- Tackling unemployment among university graduates will be China’s priority next year as the economy falters, Wen Jiabao, the prime minister, said at the weekend. The attention given by state media to Mr Wen’s visit to a Beijing university was the latest sign of the government’s increasing fear of widespread unrest as growth declines much faster than expected. He said the government was also extremely concerned about migrant workers who had been laid off in the cities. By the end of November, 10m migrant workers had lost their jobs nationwide and 4.85m of those had returned home, according to government figures. A survey last week by a government think-tank estimated the number of recent graduates who have been unable to find work at 1.5m. Tertiary institutions are expected to churn out another 6.5m graduates next year. The creation of a huge population of educated unemployed is worrying for the ruling Communist party, which is keenly aware of the historic role disgruntled students have played in inciting rebellion. Next year marks the 20th anniversary of the June 4, 1989, crackdown in which party elders ordered troops to fire on student-led demonstrators in Tiananmen Square, Beijing.

- US corporate tax policy is in need of reform by FedEx CEO Fred Smith. It is unfortunate that the US, which has led the capitalist world for so long, is woefully uncompetitive in corporate tax policy. We have the second highest corporate tax rate among Organisation for Economic Co-operation and Development countries and many other tax policies that make it difficult for US companies to compete. Studies such as one done by Dartmouth’s Matthew J. Slaughter in 2004 have estimated that 70 per cent of corporate taxes are ultimately borne by the American workforce. Our tax system is particularly onerous for asset-intensive, industrial businesses such as manufacturers and transport companies. For example, Caterpillar, Boeing, FedEx, commercial airlines and carmakers produce goods and services and provide jobs for millions. But to maintain or increase jobs and compete globally, these companies must be able earn an acceptable return on capital expenditure. How can we make US companies more competitive and increase their ability to offer good jobs? Two things: accelerate the expensing of capital investment; and reduce the corporate income tax rate.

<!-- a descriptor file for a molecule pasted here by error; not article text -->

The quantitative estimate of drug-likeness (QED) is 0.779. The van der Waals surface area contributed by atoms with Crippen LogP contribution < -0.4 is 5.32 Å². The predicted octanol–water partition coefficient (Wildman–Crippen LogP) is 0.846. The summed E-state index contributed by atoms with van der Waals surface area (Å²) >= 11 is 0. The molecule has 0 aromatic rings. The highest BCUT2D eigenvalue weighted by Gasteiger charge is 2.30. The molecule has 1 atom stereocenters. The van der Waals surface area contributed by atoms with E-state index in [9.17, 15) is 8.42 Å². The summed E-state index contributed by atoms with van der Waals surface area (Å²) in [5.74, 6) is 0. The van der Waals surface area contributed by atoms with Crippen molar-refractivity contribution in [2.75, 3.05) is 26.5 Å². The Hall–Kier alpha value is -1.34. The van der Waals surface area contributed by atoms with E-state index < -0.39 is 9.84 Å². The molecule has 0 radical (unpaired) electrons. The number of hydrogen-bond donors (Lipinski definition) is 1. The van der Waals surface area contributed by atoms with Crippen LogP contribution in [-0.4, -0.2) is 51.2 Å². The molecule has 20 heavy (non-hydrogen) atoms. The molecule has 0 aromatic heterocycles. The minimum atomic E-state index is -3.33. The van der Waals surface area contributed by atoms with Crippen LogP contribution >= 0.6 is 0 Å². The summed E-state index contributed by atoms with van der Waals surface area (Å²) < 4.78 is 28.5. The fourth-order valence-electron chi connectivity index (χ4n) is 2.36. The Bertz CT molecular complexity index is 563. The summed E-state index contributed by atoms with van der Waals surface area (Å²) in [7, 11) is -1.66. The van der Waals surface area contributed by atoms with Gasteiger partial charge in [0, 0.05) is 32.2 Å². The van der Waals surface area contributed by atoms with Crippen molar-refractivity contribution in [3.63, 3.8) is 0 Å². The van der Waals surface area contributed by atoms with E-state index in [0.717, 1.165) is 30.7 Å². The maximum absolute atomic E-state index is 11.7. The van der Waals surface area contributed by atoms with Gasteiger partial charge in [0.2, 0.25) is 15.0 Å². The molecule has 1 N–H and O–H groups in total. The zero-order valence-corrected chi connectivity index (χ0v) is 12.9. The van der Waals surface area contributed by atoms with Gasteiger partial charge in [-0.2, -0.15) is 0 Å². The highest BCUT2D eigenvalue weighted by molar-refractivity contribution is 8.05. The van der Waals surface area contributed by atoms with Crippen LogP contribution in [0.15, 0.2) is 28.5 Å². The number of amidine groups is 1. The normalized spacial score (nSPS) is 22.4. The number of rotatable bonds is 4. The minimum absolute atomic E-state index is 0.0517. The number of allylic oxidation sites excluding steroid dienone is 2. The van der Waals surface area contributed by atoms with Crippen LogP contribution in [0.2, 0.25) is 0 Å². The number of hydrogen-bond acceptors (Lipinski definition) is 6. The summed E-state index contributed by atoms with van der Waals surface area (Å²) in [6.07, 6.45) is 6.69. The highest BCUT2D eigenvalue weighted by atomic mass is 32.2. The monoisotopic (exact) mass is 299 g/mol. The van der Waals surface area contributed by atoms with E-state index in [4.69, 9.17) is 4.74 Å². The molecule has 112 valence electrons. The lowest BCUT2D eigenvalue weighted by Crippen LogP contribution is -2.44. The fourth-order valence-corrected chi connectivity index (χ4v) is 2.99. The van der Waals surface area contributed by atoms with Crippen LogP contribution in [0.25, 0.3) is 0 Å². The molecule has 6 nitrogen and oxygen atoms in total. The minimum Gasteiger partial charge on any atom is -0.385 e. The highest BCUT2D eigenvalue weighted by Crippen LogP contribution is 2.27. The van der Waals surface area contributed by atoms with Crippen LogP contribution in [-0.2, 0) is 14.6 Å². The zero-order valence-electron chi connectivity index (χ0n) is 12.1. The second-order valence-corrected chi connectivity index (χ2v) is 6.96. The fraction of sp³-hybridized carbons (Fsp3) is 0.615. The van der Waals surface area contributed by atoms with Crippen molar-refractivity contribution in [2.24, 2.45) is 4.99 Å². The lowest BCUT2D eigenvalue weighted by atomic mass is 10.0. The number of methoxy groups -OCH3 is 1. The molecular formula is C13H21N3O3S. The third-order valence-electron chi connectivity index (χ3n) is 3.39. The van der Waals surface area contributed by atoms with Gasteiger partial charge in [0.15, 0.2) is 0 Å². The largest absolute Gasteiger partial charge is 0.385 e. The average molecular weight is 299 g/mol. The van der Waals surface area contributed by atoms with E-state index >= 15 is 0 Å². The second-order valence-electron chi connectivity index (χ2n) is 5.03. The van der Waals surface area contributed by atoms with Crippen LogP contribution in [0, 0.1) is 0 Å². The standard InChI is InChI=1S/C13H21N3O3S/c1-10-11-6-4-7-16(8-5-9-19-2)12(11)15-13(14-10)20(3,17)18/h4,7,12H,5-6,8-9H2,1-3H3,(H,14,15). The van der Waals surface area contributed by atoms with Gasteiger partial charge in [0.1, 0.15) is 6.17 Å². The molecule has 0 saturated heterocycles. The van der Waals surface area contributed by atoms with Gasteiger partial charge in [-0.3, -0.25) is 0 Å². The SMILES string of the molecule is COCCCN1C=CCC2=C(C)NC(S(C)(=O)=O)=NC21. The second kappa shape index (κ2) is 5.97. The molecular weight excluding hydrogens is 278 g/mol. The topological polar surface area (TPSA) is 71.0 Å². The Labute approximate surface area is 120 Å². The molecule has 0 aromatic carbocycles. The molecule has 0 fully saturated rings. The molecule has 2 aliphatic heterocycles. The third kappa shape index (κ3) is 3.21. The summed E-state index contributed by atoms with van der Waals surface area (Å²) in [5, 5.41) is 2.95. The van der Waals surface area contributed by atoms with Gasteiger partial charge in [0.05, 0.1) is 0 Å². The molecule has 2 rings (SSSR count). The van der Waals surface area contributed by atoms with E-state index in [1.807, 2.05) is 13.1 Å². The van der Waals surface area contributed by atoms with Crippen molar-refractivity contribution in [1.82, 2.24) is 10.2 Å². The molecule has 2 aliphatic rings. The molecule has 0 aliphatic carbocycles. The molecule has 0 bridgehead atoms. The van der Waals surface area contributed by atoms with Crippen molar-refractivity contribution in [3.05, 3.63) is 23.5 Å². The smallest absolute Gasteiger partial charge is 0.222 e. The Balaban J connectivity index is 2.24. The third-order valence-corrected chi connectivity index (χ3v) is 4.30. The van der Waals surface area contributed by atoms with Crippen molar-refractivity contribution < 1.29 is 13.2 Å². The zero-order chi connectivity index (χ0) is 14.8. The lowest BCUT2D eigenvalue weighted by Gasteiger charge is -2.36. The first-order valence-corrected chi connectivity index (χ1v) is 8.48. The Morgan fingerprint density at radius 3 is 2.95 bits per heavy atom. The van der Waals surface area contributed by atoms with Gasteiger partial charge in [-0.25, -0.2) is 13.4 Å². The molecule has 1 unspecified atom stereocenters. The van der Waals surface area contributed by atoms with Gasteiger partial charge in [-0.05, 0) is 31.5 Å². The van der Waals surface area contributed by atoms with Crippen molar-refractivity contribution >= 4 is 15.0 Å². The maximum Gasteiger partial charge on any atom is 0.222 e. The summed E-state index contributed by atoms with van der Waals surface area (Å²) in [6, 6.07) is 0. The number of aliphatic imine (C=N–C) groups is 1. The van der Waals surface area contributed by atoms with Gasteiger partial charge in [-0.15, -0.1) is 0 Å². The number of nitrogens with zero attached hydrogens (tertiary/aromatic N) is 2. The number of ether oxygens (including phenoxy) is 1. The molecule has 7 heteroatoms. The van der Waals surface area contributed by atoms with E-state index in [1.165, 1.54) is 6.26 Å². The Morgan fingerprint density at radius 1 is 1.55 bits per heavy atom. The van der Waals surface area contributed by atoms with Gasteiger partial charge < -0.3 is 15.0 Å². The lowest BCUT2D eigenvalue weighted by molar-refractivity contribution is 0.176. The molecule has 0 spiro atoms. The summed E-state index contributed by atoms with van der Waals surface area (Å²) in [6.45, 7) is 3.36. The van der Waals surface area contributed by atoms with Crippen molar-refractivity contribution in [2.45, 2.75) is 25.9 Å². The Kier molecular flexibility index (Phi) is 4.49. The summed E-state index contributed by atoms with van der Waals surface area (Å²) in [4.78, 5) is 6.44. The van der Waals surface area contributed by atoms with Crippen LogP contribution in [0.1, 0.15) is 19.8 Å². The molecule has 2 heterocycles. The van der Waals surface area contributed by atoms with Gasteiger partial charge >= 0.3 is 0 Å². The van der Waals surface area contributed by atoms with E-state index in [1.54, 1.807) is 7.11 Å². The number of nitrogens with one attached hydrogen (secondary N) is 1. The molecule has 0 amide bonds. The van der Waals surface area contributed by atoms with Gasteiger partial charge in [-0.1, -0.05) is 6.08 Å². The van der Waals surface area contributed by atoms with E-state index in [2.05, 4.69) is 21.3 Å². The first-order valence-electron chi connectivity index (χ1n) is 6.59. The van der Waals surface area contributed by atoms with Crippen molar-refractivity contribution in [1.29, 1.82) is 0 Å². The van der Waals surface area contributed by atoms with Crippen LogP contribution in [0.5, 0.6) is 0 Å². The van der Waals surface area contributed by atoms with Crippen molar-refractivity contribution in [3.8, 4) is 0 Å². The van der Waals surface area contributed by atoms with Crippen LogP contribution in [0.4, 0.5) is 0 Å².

- Gordon Brown has been criticized by the head of Opec for warning about the danger of volatile oil prices and told that he is "confused" about the issue. In a speech in London, Mr Brown said "wild fluctuations" in prices in recent years had damaged the global economy. Mr El-Badri, Opec's secretary general, told the BBC the UK had benefited more than most countries from high oil prices because its taxes on petrol and oil extraction were the "highest in Europe". "Instead of looking at Opec he should look at his policies and try to reduce taxes," he told the World at One. "Then he can talk to us." Mr Brown angered many within Opec, whose members account for 40% of global oil production, in October when he said it was "scandalous" it was thinking of cutting output to stabilize prices.

Sueddeutsche Zeitung:

- Germany is planning a $56 billion stimulus package to build roads, reduce taxes and help Europe’s largest economy weather the economic turmoil.

El Pais: